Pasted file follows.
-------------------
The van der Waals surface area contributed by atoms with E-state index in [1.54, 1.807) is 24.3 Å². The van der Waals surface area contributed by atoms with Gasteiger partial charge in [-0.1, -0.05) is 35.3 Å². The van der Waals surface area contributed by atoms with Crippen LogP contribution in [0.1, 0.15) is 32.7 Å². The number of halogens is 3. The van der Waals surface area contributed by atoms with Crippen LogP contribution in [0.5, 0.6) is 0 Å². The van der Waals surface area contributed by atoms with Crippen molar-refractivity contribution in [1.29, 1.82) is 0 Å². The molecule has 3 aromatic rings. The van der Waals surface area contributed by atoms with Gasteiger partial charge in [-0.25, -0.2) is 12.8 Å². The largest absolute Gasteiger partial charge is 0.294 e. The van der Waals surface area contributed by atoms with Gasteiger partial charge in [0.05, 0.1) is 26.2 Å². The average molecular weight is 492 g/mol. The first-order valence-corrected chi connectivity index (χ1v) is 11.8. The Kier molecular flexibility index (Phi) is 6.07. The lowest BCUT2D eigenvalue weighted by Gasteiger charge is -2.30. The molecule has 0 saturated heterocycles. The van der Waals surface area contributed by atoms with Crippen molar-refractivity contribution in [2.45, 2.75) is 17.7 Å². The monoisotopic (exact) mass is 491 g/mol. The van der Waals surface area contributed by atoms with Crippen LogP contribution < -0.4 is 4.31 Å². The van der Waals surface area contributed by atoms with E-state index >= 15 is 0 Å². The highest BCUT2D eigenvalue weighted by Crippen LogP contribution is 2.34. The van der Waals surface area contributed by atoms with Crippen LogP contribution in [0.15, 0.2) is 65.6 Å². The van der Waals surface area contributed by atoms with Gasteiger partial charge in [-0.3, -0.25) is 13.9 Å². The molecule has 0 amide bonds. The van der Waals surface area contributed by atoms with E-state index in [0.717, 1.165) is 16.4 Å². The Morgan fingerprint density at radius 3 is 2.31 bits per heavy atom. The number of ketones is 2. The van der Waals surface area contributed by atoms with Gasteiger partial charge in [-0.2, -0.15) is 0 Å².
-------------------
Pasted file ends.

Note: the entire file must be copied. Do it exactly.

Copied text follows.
The van der Waals surface area contributed by atoms with E-state index in [1.54, 1.807) is 24.3 Å². The van der Waals surface area contributed by atoms with Gasteiger partial charge in [-0.1, -0.05) is 35.3 Å². The van der Waals surface area contributed by atoms with Crippen LogP contribution in [0.1, 0.15) is 32.7 Å². The number of halogens is 3. The van der Waals surface area contributed by atoms with Crippen LogP contribution in [0.5, 0.6) is 0 Å². The van der Waals surface area contributed by atoms with Crippen molar-refractivity contribution in [1.29, 1.82) is 0 Å². The molecule has 3 aromatic rings. The van der Waals surface area contributed by atoms with Gasteiger partial charge in [-0.25, -0.2) is 12.8 Å². The largest absolute Gasteiger partial charge is 0.294 e. The van der Waals surface area contributed by atoms with Gasteiger partial charge in [0.05, 0.1) is 26.2 Å². The average molecular weight is 492 g/mol. The first-order valence-corrected chi connectivity index (χ1v) is 11.8. The Kier molecular flexibility index (Phi) is 6.07. The lowest BCUT2D eigenvalue weighted by Gasteiger charge is -2.30. The molecule has 0 saturated heterocycles. The van der Waals surface area contributed by atoms with Crippen molar-refractivity contribution in [2.45, 2.75) is 17.7 Å². The monoisotopic (exact) mass is 491 g/mol. The van der Waals surface area contributed by atoms with Crippen LogP contribution < -0.4 is 4.31 Å². The van der Waals surface area contributed by atoms with E-state index >= 15 is 0 Å². The highest BCUT2D eigenvalue weighted by Crippen LogP contribution is 2.34. The van der Waals surface area contributed by atoms with Crippen LogP contribution in [0.15, 0.2) is 65.6 Å². The van der Waals surface area contributed by atoms with Gasteiger partial charge in [-0.3, -0.25) is 13.9 Å². The molecule has 0 amide bonds. The van der Waals surface area contributed by atoms with E-state index in [0.717, 1.165) is 16.4 Å². The Morgan fingerprint density at radius 3 is 2.31 bits per heavy atom. The number of ketones is 2. The van der Waals surface area contributed by atoms with Gasteiger partial charge in [-0.2, -0.15) is 0 Å².